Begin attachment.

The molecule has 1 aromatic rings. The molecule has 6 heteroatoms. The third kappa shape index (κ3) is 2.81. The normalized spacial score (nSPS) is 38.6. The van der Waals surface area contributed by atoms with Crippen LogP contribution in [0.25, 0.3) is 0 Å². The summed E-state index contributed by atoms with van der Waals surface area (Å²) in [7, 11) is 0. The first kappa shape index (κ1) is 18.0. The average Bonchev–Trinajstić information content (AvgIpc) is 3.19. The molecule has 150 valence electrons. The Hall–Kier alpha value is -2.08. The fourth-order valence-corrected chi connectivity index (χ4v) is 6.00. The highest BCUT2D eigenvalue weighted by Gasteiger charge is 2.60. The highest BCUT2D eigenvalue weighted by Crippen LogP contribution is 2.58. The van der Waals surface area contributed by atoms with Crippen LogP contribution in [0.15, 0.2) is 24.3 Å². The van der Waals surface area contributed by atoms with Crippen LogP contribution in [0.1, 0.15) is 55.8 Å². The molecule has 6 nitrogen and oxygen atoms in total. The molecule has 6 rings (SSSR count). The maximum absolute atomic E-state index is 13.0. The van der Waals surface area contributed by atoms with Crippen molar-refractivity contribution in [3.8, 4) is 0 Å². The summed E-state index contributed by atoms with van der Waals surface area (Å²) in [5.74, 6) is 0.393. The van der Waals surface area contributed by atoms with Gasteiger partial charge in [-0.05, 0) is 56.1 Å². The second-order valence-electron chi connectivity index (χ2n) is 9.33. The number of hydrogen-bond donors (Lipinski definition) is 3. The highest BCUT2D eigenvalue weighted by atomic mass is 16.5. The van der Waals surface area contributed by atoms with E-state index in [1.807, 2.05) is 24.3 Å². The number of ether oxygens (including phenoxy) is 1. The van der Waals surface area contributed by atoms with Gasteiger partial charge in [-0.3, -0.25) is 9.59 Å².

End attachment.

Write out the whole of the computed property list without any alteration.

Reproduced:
The molecule has 1 aromatic rings. The molecule has 6 heteroatoms. The third kappa shape index (κ3) is 2.81. The normalized spacial score (nSPS) is 38.6. The van der Waals surface area contributed by atoms with Crippen LogP contribution in [0.25, 0.3) is 0 Å². The summed E-state index contributed by atoms with van der Waals surface area (Å²) in [7, 11) is 0. The first kappa shape index (κ1) is 18.0. The average Bonchev–Trinajstić information content (AvgIpc) is 3.19. The molecule has 150 valence electrons. The Hall–Kier alpha value is -2.08. The fourth-order valence-corrected chi connectivity index (χ4v) is 6.00. The highest BCUT2D eigenvalue weighted by Gasteiger charge is 2.60. The highest BCUT2D eigenvalue weighted by Crippen LogP contribution is 2.58. The van der Waals surface area contributed by atoms with Crippen LogP contribution in [0.15, 0.2) is 24.3 Å². The van der Waals surface area contributed by atoms with Crippen LogP contribution in [0.1, 0.15) is 55.8 Å². The molecule has 6 nitrogen and oxygen atoms in total. The molecule has 6 rings (SSSR count). The maximum absolute atomic E-state index is 13.0. The van der Waals surface area contributed by atoms with Crippen molar-refractivity contribution in [3.8, 4) is 0 Å². The summed E-state index contributed by atoms with van der Waals surface area (Å²) in [5.74, 6) is 0.393. The van der Waals surface area contributed by atoms with Gasteiger partial charge in [-0.05, 0) is 56.1 Å². The second-order valence-electron chi connectivity index (χ2n) is 9.33. The number of hydrogen-bond donors (Lipinski definition) is 3. The highest BCUT2D eigenvalue weighted by atomic mass is 16.5. The van der Waals surface area contributed by atoms with E-state index in [1.807, 2.05) is 24.3 Å². The number of ether oxygens (including phenoxy) is 1. The van der Waals surface area contributed by atoms with Gasteiger partial charge in [-0.3, -0.25) is 9.59 Å².